A tidy little profit comes with getting your feelings hurt — at least it did for a 19-year-old Muslim woman who convinced a court in London that her hurt feelings were worth $7,800.
She wore her feelings on her — well, headscarf.
The Daily Mail explained what happened. She applied for a job at a hair salon, but the 32-year-old salon owner rapidly concluded during their 10-minute meeting that she wasn’t right for the job.
The applicant made it clear that she would not remove her headscarf, which she wore for religious reasons, while working. The salon owner thought that wouldn’t do, since she believed a job requirement of any hairdresser was that the stylist's hair would provide clients with a showcase of different looks, the Daily Mail reported.
She said balking at the Muslim applicant’s scarf had nothing to do with religion. She would’ve had the same reaction if the gal had come in wearing a baseball cap, she told the Daily Mail.
But the salon owner was ordered to pay $7,800 to the Muslim woman for “indirect indiscrimination by way of injury to her feelings,” the Daily Mail reported.
The Muslim woman admitted she had attended 25 interviews and not been chosen for any of them before she met the salon owner she ended up suing, the paper reported.
It’s not like the salon owner cut the Muslim woman’s head off. I guess her feelings will be a little less hurt with a $7,800 reward for professional victimhood.
I wonder if Westerners could persuade an Islamic court to award them money by claiming their feelings were hurt by Islamics’ expressions of hatred for Westerners, and their threats of annihilation.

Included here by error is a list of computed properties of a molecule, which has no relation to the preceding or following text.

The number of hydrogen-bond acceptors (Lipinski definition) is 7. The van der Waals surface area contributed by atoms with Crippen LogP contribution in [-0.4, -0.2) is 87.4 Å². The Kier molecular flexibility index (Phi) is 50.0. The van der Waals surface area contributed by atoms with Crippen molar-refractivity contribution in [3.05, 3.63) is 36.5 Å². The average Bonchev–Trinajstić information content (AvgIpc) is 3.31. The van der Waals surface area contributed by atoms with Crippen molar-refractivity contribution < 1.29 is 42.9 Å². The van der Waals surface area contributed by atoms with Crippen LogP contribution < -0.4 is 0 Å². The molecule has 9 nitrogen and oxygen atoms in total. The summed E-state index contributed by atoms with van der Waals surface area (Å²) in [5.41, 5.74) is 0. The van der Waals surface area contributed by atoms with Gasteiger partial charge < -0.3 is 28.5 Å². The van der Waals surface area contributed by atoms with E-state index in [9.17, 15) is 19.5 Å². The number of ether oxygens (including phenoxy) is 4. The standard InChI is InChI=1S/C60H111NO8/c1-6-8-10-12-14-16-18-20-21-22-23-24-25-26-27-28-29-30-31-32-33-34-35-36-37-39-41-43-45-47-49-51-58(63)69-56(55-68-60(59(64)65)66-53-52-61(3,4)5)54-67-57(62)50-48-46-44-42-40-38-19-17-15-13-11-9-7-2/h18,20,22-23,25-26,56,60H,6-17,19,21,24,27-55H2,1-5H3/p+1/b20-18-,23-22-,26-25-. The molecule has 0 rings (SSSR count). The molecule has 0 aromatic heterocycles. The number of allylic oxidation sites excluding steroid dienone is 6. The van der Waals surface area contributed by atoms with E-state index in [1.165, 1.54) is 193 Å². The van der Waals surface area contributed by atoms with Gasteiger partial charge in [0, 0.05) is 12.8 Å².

I don’t envy Sheriff Bobby Grubbs for being in the situation he faced recently: a handful of jailers had allegedly broken state laws by allowing snuff and cell phones into the jail.
It’s easy to say, come on! Snuff? Cell phones? Slap their hands. Deal with it internally, privately — or as privately as you can with a thing like that, and that’s not very. I might have been tempted to follow that road.
Grubbs said he never considered that as an option because it involved alleged criminal offenses. It did not seem that he enjoyed a bit of it.
Referring to the jailer-Guardsman he’d given a letter of appreciation to just a few days earlier, Grubbs said the situation “killed my soul.”
I know the family of one of the jailers, and they’re good people. I don’t know that particular jailer personally — I don’t know any of them — but from what I know of him, he’s a good man.
I had a discussion with someone who wanted to calculate the political costs of either scenario — look the other way or take the action Grubbs did. Whether or not you agree with Grubbs’ action, he did what he thought was right, irrespective of the political costs.
He is getting some criticism on the Bulletin’s Web site for doing what he did. Had he done nothing or dealt with it internally, word would have gotten around and he’d be criticized for that, too.
Steve Nash writes his column for the Brownwood Bulletin on Thursdays. He may be reached by e-mail at firstname.lastname@example.org.